By Wairagala Wakabi
Fibre optic cables could flood the Eastern coast of Africa, if plans by the South African and Kenyan governments, as well as various independent investors, come to fruition. Some of the plans are in fairly advanced stages, and seem likely to materialise faster than the inter-governmental East African Submarine Cable System (EASSy), whose take-off has been dogged by wrangles among stakeholders.
Efforts to construct fibre optic cables to link this part [Eastern] of Africa to the international marine cable system have gained momentum over the last year, and are partly attributable to failure by EASSy to take off as planned. Supported by up to 16 regional governments and, 30 telecom companies, and promoted by the New Partnership for Africa’s Development (NEPAD), EASSy was conceived in 2002, and as recently as January last year, its construction was anticipated to have begun by May 2006. Up to now, the ground-breaking ceremony is yet to take place.
Kenya and South Africa (SA), the two countries that have had the most vocal (and often conflicting) opinions about EASSy, have each made individual plans to connect to the international cable, as the misunderstandings over EASSy persist. What is not clear is whether these cables will be complementary to EASSy, or will offer competition that will render the premier regional infrastructure project less viable.
In South Africa, the South East Africa Telecoms (Seat) has been suggested, and the weekly magazine Financial Mail reported in January that the venture enjoyed the financial backing of giant US private equity firm Blackstone. Seat promoters are reportedly talking to South African entities they want to join in, and the magazine reported that local businessman John Mathwasa was among the brains behind this venture.
While details about Seat may still be cloudy, the position is a lot clearer regarding the ongoing expansion of Flag, which is touted as the world’s largest private undersea cable system. Owned by Indian telecom operator Reliance Communications, Flag Telecom owns and manages an extensive optic fibre network spanning Asia, Europe, the Middle East and USA. In the second half of this year, Flag hopes to connect the Kenyan port city of Mombasa to the network it is building in the Gulf region.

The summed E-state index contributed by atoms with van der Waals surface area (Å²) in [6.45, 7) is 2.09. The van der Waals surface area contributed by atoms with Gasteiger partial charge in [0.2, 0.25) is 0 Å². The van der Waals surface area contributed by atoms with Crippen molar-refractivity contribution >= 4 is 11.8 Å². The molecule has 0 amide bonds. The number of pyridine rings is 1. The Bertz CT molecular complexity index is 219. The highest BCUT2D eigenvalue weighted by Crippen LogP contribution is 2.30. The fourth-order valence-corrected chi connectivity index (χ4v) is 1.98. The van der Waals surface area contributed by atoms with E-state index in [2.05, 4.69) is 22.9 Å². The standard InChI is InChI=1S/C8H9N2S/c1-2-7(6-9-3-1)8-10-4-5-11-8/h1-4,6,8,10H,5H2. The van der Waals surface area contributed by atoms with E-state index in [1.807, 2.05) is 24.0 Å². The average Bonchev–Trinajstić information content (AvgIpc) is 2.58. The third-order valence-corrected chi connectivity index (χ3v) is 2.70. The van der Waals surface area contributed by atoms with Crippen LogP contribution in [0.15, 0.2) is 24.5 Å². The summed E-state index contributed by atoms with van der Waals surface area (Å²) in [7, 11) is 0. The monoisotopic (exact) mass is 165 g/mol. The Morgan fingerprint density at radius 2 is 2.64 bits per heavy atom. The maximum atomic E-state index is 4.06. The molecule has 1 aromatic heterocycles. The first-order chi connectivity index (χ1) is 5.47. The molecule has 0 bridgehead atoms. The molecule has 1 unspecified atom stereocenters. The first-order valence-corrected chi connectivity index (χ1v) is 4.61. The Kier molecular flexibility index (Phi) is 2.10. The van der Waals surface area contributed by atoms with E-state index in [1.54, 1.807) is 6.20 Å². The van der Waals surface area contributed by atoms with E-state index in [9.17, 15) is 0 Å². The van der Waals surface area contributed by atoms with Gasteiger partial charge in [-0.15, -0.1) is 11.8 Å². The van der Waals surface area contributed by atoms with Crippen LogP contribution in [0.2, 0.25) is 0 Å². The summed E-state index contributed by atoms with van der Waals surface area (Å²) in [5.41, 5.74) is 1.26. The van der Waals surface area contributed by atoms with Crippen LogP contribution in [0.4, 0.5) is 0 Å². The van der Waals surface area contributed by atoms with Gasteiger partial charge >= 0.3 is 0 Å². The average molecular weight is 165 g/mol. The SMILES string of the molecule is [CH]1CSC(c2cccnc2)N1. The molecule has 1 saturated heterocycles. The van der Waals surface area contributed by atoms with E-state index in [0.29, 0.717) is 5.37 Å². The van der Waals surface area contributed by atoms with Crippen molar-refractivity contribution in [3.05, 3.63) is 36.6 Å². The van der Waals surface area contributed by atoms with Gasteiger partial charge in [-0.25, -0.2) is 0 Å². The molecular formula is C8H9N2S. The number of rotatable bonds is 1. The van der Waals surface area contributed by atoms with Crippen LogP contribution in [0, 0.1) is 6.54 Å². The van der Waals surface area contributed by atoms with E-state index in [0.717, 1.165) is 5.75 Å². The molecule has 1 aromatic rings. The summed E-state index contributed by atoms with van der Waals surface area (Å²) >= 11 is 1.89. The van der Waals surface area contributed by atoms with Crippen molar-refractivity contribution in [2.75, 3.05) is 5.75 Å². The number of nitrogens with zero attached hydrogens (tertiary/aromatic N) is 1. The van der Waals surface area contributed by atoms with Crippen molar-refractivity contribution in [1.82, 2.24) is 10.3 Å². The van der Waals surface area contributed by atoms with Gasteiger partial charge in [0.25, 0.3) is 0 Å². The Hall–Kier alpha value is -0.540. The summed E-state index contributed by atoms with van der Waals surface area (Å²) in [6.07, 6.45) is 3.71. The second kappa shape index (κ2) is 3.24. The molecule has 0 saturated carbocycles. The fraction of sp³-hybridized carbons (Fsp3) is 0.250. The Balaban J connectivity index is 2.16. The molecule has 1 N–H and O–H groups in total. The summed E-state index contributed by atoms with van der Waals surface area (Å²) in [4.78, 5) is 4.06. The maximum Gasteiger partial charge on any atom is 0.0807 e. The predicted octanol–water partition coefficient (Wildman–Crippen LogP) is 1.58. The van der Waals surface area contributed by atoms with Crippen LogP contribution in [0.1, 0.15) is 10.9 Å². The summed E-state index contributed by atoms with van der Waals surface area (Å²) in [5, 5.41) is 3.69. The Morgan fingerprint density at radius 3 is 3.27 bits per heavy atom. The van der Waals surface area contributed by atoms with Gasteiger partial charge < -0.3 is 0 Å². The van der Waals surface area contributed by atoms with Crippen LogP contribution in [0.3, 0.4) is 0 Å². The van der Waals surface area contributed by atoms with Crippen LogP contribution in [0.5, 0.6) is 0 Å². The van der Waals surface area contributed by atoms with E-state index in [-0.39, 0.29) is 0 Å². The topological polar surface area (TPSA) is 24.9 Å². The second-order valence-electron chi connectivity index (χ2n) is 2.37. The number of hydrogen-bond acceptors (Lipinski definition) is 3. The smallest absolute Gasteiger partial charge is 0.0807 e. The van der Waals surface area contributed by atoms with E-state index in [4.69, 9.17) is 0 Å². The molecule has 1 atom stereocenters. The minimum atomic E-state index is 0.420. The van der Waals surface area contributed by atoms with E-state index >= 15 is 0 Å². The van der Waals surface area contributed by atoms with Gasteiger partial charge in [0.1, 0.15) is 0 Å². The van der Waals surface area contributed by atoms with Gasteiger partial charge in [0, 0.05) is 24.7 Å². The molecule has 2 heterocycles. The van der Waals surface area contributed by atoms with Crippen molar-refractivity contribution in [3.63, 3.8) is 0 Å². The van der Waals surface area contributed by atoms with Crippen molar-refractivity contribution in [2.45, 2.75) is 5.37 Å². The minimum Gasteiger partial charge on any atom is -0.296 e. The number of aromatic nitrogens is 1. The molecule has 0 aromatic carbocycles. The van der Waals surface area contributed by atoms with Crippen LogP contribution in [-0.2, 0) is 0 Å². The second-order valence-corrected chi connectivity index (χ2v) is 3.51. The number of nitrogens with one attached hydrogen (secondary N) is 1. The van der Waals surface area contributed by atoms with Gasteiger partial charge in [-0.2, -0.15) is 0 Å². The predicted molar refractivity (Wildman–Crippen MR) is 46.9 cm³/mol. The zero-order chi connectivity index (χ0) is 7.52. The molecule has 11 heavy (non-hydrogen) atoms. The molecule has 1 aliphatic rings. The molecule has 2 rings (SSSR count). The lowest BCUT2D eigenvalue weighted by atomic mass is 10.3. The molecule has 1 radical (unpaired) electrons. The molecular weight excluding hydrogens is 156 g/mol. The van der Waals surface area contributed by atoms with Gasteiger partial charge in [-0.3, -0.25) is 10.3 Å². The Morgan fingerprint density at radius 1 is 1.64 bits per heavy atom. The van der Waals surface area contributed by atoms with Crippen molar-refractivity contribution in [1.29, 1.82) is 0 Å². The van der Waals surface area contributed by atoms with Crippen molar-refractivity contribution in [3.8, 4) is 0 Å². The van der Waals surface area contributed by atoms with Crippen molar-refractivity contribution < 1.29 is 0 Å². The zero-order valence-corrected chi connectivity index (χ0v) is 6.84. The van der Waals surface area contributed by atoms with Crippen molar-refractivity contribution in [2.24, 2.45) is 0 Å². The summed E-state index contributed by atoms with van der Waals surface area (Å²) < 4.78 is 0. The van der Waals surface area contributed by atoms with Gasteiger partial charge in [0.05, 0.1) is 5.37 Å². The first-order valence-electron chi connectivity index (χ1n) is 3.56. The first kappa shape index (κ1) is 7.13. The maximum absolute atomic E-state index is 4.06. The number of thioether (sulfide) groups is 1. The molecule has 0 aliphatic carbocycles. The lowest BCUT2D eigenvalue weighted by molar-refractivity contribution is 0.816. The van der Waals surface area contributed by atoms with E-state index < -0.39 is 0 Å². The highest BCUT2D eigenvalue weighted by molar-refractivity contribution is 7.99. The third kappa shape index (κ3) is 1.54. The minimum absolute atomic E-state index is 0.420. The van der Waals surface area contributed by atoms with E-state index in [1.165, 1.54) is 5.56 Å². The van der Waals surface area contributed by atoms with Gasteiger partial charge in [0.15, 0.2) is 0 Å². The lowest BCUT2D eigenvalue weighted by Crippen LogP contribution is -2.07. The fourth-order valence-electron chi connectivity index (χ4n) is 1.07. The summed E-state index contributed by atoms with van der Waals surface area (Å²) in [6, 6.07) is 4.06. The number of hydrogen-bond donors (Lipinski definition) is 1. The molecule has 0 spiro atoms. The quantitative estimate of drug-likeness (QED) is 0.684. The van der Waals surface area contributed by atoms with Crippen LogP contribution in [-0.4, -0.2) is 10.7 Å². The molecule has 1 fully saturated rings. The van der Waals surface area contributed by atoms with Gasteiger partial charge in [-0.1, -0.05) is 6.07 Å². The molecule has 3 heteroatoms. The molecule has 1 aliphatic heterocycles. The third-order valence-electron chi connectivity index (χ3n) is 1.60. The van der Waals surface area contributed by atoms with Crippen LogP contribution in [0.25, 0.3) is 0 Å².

Flag Telecom has said the cable will further link SA to Kenya via Mozambique, Tanzania, Madagascar and Mauritius as part of a plan to revamp its global network by the end of 2009.
In mid 2006, Kenya Data Networks, a signatory to the EASSy memorandum of understanding, clinched a deal with Flag Telecom to construct a $115 million link between Mombasa and Yemen. Kenya says it wants to have multiple links to the international fibre optic network, to spur competition, enable affordable services and more reliable communications.
On January 31 2007, Kenyan Information and Communications minister Mutahi Kagwe signed a $2.7 million contract with Tyco Telecommunications to undertake a survey on the construction of The East African Marine Systems (Teams), an $80 million link between Mombasa and Fujairah in the United Arab Emirates. It is a venture where Telkom Kenya (majority owned by the government) will hold a 40% stake and Etisalat of Dubai a 20% shareholding. Private investors, who are likely to buy shares off the Nairobi Stock Exchange, will hold the remaining 40%. The plan is to complete the cable by November this year, though some independent analysts say it is not likely that the cable would come on stream before the second quarter of 2008.
Having alterative fibre optic providers should ideally have the effect of slashing international bandwidth prices which, until now, have been kept artificially high by monopolistic providers, in countries where they exist. In SA, Telkom runs the only two cables linking to the international fibre system, and has been accused of keeping the tariffs artificially high. In much of eastern and southern Africa, the new cables would be able to deliver cheaper bandwidth compared to that currently supplied by satellite.
But will this be case once these cables are in the hands of private cartels over which regulators have no authority? Or should governments take an interest in these planned cables embracing Open Access principles, just as EASSy has?
Telkom has said it is concerned about the number of proposed cables along Africa’s east coast, arguing that deployment of two or more cables within the same region would affect the commercial viability of all of them. But the NEPAD eAfrica Commission’s Policy and Regulatory Advisor, Dr Edmund Katiti, has told Reuters that since EASSy will be operated on a cost-recovery basis, anyone wanting to compete with that will have to operate on the same basis. The catch is that by the time EASSy comes on board, it is likely to find the competitors already entrenched in the market.
For its part, Kenya has argued that Bangladesh with a population of 20 million people has three cables that are fully utilised. It would follow therefore that for countries such as Kenya to become competitive in the global outsourcing business, they need access to more than one cable.
Separately, SA’s department of public enterprises is planning to use a newly created state enterprise, InfraCo (or Infrastructure Company), to build a submarine cable to link SA with other international cables in the British Virgin Islands. InfraCo has been capitalised with R647 m ($89.8 m) to enable it to provide wholesale international bandwidth to telecom operators and Internet service providers, among others.
Lyndall Shope-Mafole, the SA director general for communications, told the SA parliament in January that InfraCo, which was formed by the communications arms of Eskom (a power company) and Transnet (a transport infrastructure company), would be available for any company – including Telkom – to use at cost. With www.fibreforafrica.net